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JOURNAL ARTICLE

Evaluation of the Risk Factors for a Rotator Cuff Retear After Repair Surgery

Yeong Seok Lee, Jeung Yeol Jeong, Chan-Deok Park, Seung Gyoon Kang, Jae Chul Yoo
American Journal of Sports Medicine 2017, 45 (8): 1755-1761
28319431

BACKGROUND: A retear is a significant clinical problem after rotator cuff repair. However, no study has evaluated the retear rate with regard to the extent of footprint coverage.

PURPOSE: To evaluate the preoperative and intraoperative factors for a retear after rotator cuff repair, and to confirm the relationship with the extent of footprint coverage.

STUDY DESIGN: Cohort study; Level of evidence, 3.

METHODS: Data were retrospectively collected from 693 patients who underwent arthroscopic rotator cuff repair between January 2006 and December 2014. All repairs were classified into 4 types of completeness of repair according to the amount of footprint coverage at the end of surgery. All patients underwent magnetic resonance imaging (MRI) after a mean postoperative duration of 5.4 months. Preoperative demographic data, functional scores, range of motion, and global fatty degeneration on preoperative MRI and intraoperative variables including the tear size, completeness of rotator cuff repair, concomitant subscapularis repair, number of suture anchors used, repair technique (single-row or transosseous-equivalent double-row repair), and surgical duration were evaluated. Furthermore, the factors associated with failure using the single-row technique and transosseous-equivalent double-row technique were analyzed separately.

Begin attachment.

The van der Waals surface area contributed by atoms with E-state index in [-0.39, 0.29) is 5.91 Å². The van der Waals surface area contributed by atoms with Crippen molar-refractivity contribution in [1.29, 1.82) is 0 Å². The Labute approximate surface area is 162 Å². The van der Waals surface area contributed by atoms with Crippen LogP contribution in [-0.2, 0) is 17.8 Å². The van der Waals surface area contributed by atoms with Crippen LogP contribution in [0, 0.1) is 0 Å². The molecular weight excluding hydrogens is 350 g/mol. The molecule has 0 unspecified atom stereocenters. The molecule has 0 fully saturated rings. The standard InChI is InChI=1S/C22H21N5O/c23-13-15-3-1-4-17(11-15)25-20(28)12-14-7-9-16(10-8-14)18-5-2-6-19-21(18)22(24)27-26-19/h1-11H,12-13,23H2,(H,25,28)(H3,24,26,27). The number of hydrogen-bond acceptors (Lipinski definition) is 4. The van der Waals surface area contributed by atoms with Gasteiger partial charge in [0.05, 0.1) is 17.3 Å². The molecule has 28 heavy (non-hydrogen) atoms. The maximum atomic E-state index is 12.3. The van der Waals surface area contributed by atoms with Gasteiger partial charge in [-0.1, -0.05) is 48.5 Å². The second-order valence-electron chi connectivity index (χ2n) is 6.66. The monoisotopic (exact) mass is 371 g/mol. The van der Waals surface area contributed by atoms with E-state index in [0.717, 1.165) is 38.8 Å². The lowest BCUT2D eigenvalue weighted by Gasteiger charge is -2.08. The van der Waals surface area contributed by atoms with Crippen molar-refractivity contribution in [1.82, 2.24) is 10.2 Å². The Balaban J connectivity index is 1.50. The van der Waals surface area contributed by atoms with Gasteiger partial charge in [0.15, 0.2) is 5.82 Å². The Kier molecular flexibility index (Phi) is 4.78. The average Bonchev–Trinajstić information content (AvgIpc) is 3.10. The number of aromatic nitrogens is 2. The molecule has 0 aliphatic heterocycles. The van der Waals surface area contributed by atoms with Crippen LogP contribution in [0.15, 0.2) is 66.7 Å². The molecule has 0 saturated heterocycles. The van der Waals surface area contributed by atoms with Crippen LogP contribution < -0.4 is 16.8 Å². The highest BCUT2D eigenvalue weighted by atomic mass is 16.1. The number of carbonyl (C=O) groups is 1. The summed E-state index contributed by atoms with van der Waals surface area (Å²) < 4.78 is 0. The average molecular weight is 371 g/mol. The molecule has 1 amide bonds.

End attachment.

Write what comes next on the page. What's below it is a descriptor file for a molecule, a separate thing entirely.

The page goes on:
RESULTS: The retear rate was 7.22%. Univariate analysis revealed that rotator cuff retears were affected by age; the presence of inflammatory arthritis; the completeness of rotator cuff repair; the initial tear size; the number of suture anchors; mean operative time; functional visual analog scale scores; Simple Shoulder Test findings; American Shoulder and Elbow Surgeons scores; and fatty degeneration of the supraspinatus, infraspinatus, and subscapularis. Multivariate logistic regression analysis revealed patient age, initial tear size, and fatty degeneration of the supraspinatus as independent risk factors for a rotator cuff retear. Multivariate logistic regression analysis of the single-row group revealed patient age and fatty degeneration of the supraspinatus as independent risk factors for a rotator cuff retear. Multivariate logistic regression analysis of the transosseous-equivalent double-row group revealed a frozen shoulder as an independent risk factor for a rotator cuff retear.

CONCLUSION: Our results suggest that patient age, initial tear size, and fatty degeneration of the supraspinatus are independent risk factors for a rotator cuff retear, whereas the completeness of rotator cuff repair based on the extent of footprint coverage and repair technique are not.

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